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GEN. McCLELLAN'S STRATEGY.

Correspondence of the New York World.

WASHINGTON, July 1.

Whatever may be the result of McClellan's splendid movements before Richmond, we know that it cannot exceed certain limits of misfortune or success. Our army cannot be whipped or cut off; cannot have so great injury inflicted upon it as it is able to and will inflict upon its enemy. But, on the other hand, it cannot surround and capture the rebel forces any more than one man can surround a house. The utmost it can hope to do is to take Richmond; to pierce the enemy's centre; to divide and shatter his columns; to heap his dead in thousands upon the terrible field.

All intelligent and well-informed critics at Washington regard the operations of Thursday, Friday and Saturday as directly pointing to the latter result, and as constituting a strategic success of a magnificent and truly Napoleonic character.

When the army pushed on from Williamsburg the enemy retreated across the great Chickahominy swamp, tempting us to follow by the same route to our annihilation. A glance at the map will show you that Gen. McClellan has taken his whole army via New Kent, White House and upper Chickahominy, around the great swamp, and has now edged his way in between that impassable defense and the weak and undefended southeast side of Richmond.

But see — O see, and at last let the public understand — wherein consists that almost incredible mistake which now costs us hecatombs of our braves, which alone limits McClellan's success, as aforesaid, and which would ruin the union cause had not God given our army a noble leader. Every point made in my last letter "On the Critical Aspect of the Campaign," is abundantly confirmed:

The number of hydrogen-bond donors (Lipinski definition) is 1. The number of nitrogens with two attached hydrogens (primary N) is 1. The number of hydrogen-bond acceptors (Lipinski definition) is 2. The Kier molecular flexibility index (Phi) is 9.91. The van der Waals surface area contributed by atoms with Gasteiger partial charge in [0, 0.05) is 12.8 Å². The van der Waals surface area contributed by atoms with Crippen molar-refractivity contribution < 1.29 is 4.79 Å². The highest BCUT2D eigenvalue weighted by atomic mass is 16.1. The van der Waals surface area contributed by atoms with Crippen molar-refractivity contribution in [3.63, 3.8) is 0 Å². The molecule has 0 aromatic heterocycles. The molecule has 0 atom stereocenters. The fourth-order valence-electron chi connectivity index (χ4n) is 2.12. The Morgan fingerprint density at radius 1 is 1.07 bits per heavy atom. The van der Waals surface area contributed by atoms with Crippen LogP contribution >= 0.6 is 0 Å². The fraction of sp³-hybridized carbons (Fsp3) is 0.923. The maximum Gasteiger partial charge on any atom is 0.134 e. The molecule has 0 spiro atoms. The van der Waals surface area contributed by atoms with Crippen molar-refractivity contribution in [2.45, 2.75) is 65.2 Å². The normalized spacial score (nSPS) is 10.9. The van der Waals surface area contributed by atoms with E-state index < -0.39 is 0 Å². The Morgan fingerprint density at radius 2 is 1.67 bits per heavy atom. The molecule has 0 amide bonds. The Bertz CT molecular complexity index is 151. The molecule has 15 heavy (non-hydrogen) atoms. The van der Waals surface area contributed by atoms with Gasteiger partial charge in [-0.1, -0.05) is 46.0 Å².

1. While the rebels threw 50,000 men across the Chickahominy, they were yet in as countless force as ever in front of our left and centre.

2. The "decisive battle" is even now raging, and where are the legions with which the government should have enabled McClellan to make it truly decisive?

3. With a force at least one-third less than the enemy's, McClellan is splendidly piercing their centre, and his artillery is mowing them down like ripe harvest; but how is he to surround, capture, squash "the army which is the rebellion," how is he to prevent a prolongation of the war?

4. Was there ever a feint more successful than that of Jackson? So late as Thursday, Banks, Shields and Sigel were entrenching themselves on the lower Shenandoah.

Oh, fools and blind! Oh, brave, bleeding soldiery and calm young chieftain, hearing those fated strongholds — I see you weakened by official obstinacy, unbelieved through envy and malice, but resolutely closing in your strength, and, since you could not have more lives to reinforce you, giving joyfully more deaths to make your onset sure!